If the transcript you submit for consideration is from a college or university outside the United States, a course by course transcript evaluation is also required. Evaluations will be accepted from World Education Services (WES), Spantran or another member institution of the National Association of Credential Evaluation Services (NACES). For Spantran evaluations, you must use this form

Personal Essay

Tell us about yourself in a brief essay (about 250 words). Why are you applying to WashU School of Continuing & Professional Studies? What are your goals, both academic and professional? Is there additional information we should know about you when considering your application?

Three Letters of Recommendation

A college instructor or professional associate should complete letters of recommendation. If an instructor cannot be contacted, applicants may submit a waiver request to provide three professional recommendations. Letters can be submitted through the online application or mailed by the recommender.

Writing Sample

Please submit a recent academic writing sample. If one is not available, please submit an original essay that answers the following question: What important idea, discovery, or work of art (including music and literature) has made a difference in your life, and why?

Enrolling in School of Continuing & Professional Studies (CAPS)

We are here for you every step. Getting started at CAPS is easy.

1. Meet with a Recruiter
2. Start Your Application
  • Applying is easy, and our advisors are here to help you find the path that fits your needs. Apply Today!
3. Plan Ahead

Take a course today. Apply later.

At CAPS, students can take courses without applying to a degree program. If you are interested in taking a class to get to know CAPS, to fulfill credits, for professional development, or to follow a passion, the non-degree option is for you. Learn more.

Course Work


Student complete 30 units total, including at least 15 units of core MLA interdisciplinary seminars, one writing intensive course, one research methods course, and a final research project that typically earns 3 credits.


The Master of Liberal Arts program consists of seminars that introduce students to the methods and questions of different disciplines. Planned and taught by full-time Washington University faculty, these seminars cover a wide variety of topics and issues. Most core seminars are held one evening a week during the fall and spring semesters and twice a week during the summer term.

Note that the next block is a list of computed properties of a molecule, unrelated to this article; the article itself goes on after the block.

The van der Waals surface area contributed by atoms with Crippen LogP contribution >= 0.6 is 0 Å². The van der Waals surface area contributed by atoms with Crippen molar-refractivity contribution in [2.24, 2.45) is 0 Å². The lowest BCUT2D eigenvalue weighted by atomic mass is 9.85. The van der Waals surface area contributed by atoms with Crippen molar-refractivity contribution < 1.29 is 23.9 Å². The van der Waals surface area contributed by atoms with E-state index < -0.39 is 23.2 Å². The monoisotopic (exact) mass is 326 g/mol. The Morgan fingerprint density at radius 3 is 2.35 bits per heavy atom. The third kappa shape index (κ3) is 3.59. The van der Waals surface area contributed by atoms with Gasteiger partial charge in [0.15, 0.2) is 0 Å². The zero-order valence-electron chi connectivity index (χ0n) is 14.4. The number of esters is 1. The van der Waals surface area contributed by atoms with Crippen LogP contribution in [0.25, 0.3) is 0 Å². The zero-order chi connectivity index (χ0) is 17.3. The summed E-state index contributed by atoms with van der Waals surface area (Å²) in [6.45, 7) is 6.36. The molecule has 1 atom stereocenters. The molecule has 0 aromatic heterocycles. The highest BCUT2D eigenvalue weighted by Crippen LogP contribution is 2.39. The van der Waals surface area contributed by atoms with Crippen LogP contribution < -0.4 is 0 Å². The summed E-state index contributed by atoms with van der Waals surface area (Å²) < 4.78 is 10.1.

Among the seminars, some will be noted as “writing intensive” and “research methods.” These courses are intended to hone graduate-level writing and research techniques, preparing students for their final research projects.

Some students take all required courses in the seminars that are designed specifically for the MLA program; others augment a particular interest by taking related courses drawn from different departments with MLA department approval.


A 3-unit final research project, developed under the supervision of a Washington University faculty member, is required for the Master of Liberal Arts degree. This project presents an opportunity for the student to independently and extensively explore an area of personal interest; it must be completed at the conclusion of a student’s course work. Under special circumstances and with permission, some complete a final project comprising two semesters of research and writing for 6 units.

Learn more about the final project.

Student Success Navigators

Every CAPS student is paired with a Student Success Navigator at the time of admission to help you navigate your path and needs. We will provide you with the tools to make each moment spent on your education as valuable as possible. Students will receive:

  • Individual appointments with an experienced Student Success Navigator;
  • Career planning services to prepare you for opportunities after graduation;
  • A partner throughout your journey to ensure success.

Student Success Navigators are available from 9 a.m. to 6 p.m., Monday through Thursday and 9 a.m. to 5 p.m. on Friday.

Still have questions?

Program Coordinator: 
Karen Skinner

Academic Advisor: 
Rebecca O’Laughlin